The consortia, a powerful pooling of talent and technology that the LRI was willing to consider for ‘human lupus biology’ research, will also study the value of these biomarkers in monitoring and measuring response to therapy. By using human tissue—in this case, urine from people with lupus—the investigators are more likely to make discoveries directly relevant to humans.
If successful, the study could represent a major breakthrough with potentially immense impact on better managing lupus nephritis.
Some of Dr. Mohan’s collaborative work with Dr. Putterman in this area is described here:
LRI Class of 2006
In 2006, Dr. Mohan received a Novel Research Grant from the LRI to pursue a novel idea in lupus genetics.
The genes a person inherits may make him or her more susceptible to lupus, and the LRI funds various research endeavors to explore this association, so that measures can be taken to anticipate or modify it.
Dr. Mohan noted that under normal circumstances, genes patrol B-cell tolerance checkpoints to curb autoimmune reactions. But it’s still unclear which genes these are. So Dr. Mohan set out to use a newly established method of screening for these genes that involves activating a substance dubbed “sleeping beauty” that can “cut and paste” a mobile sequence of DNA into random locations within B cells.
Dr. Mohan’s work has the potential to reveal invaluable information on the spectrum of molecules able to alter B-cell tolerance and participate in causing the destruction of lupus, and point to new targets for drug therapies.
A summary of Dr. Mohan’s ongoing lupus research and a more extensive list of recent publications can be found at http://www4.utsouthwestern.edu/mohanlab/ or http://www.utsouthwestern.edu/utsw/cda/dept20539/files/131854.html.
LRI Class of 2001
With an LRI grant in 2001, Dr. Mohan investigated the hypothesis that lupus-prone mouse strains have a genetically determined sensitivity to kidney damage that is independent of their genetic predisposition to produce autoantibodies.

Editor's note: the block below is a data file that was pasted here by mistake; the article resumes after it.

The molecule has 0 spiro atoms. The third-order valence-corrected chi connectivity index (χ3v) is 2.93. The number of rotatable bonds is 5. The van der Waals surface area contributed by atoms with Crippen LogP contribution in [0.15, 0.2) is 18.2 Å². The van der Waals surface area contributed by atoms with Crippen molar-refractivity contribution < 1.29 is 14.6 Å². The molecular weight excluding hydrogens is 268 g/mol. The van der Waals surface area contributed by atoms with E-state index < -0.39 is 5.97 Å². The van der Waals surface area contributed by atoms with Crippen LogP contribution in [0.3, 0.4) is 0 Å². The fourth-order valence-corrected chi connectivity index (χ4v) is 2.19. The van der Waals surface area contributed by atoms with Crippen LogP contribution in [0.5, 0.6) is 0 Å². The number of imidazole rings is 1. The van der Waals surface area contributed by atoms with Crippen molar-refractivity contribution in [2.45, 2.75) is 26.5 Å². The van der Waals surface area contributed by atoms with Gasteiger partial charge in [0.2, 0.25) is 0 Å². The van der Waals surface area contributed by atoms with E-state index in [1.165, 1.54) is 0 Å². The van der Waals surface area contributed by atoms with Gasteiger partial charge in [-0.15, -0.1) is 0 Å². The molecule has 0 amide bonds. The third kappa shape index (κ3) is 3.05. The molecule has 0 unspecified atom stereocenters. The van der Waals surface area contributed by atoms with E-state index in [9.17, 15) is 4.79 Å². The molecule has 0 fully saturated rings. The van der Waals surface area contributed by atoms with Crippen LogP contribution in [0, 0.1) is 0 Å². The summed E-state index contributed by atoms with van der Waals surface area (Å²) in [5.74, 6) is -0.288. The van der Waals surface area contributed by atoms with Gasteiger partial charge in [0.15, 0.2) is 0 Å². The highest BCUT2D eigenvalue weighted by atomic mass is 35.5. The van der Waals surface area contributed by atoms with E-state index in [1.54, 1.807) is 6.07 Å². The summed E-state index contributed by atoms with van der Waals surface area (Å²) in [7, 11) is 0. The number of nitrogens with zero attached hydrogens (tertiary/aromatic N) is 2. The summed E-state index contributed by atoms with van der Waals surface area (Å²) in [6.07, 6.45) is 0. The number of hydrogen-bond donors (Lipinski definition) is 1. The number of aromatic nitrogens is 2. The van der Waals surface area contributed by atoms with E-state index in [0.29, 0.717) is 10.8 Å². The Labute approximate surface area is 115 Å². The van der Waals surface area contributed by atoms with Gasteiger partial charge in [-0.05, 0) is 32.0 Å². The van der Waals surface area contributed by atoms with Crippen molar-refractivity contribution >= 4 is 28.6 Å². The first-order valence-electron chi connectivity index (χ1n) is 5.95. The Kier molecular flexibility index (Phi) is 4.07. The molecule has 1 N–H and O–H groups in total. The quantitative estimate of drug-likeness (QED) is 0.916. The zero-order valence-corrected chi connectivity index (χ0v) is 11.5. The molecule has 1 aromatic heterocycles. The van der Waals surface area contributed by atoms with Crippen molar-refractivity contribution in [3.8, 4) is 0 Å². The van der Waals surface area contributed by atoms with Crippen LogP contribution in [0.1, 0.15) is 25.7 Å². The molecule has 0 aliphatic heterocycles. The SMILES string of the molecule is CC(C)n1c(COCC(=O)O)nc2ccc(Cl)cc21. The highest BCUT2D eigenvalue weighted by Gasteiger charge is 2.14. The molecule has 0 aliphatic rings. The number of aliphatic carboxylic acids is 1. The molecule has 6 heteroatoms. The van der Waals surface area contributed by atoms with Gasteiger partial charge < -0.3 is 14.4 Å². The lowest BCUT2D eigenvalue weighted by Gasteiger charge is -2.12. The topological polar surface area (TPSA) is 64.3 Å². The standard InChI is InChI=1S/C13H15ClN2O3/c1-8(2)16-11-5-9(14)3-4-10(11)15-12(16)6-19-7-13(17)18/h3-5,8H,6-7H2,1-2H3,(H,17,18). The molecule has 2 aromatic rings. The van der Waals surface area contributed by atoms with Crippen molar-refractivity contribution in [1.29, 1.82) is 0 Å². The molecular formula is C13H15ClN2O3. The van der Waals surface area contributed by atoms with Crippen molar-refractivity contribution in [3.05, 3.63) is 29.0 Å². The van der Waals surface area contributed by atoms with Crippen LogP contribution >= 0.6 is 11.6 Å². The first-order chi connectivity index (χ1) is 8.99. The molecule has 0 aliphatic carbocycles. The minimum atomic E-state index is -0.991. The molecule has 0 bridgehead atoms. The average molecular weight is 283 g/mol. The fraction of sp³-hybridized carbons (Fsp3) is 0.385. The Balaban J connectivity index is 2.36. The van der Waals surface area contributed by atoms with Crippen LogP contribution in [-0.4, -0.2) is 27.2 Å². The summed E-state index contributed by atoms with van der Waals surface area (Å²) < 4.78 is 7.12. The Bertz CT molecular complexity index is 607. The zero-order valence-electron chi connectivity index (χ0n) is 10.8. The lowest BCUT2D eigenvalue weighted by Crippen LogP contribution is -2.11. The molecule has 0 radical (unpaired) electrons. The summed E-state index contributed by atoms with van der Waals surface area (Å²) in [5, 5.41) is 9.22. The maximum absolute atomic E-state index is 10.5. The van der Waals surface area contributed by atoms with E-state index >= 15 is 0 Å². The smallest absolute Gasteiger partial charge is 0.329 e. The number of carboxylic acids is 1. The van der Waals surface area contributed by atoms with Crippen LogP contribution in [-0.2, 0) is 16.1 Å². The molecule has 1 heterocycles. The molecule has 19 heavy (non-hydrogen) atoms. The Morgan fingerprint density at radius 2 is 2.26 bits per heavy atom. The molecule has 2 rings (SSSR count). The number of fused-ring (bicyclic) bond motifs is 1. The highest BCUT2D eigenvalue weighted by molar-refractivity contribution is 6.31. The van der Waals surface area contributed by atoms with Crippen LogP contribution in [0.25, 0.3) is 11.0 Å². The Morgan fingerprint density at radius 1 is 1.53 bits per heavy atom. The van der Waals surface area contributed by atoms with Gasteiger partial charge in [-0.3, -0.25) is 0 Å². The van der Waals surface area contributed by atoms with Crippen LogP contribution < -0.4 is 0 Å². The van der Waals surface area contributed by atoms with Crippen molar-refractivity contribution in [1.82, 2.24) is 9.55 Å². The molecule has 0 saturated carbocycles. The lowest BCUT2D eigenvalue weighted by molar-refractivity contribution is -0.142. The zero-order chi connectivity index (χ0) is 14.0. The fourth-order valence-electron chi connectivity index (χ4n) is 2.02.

His tests could help identify lupus patients at risk for kidney damage and also provide clues to treatments to prevent such damage.
Urine Proteome Scans Uncover Total Urinary Protease, Prostaglandin D Synthase, Serum Amyloid P, and Superoxide Dismutase as Potential Markers of Lupus Nephritis. J Immunol. 2010 Published online January 11. Wu T, Fu Y, Brekken D, Yan M, Zhou XJ, Vanarsa K, Deljavan N, Ahn C, Putterman C, Mohan C.
Strain distribution pattern of susceptibility to immune-mediated nephritis. J Immunol. 2004 172(8):5047-55. Xie C, Sharma R, Wang H, Zhou XJ, Mohan C.
Enhanced susceptibility to end-organ disease in the lupus-facilitating NZW mouse strain. Arthritis Rheum. 2003 48(4):1080-92. Xie C, Zhou XJ, Liu X, Mohan C.
In 2003, Dr. Mohan won a $940,000 NIH grant to continue working on his LRI-funded work, “Immunogenetics – Target Organ Damage in Immune Nephritis.”
Rev. January 2013
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- B Cells
- Cardiovascular System
- Cell Signaling
- Central Nervous System
- Dendritic Cells
- Environmental Triggers
- Gender Matters
- General Immune System Function
- Human Lupus Biology
- Lupus Pregnancy
- New to Lupus
- New Treatments
- T Cells
- Target Identification
- Why the Lupus Immune System Reacts to Its Own DNA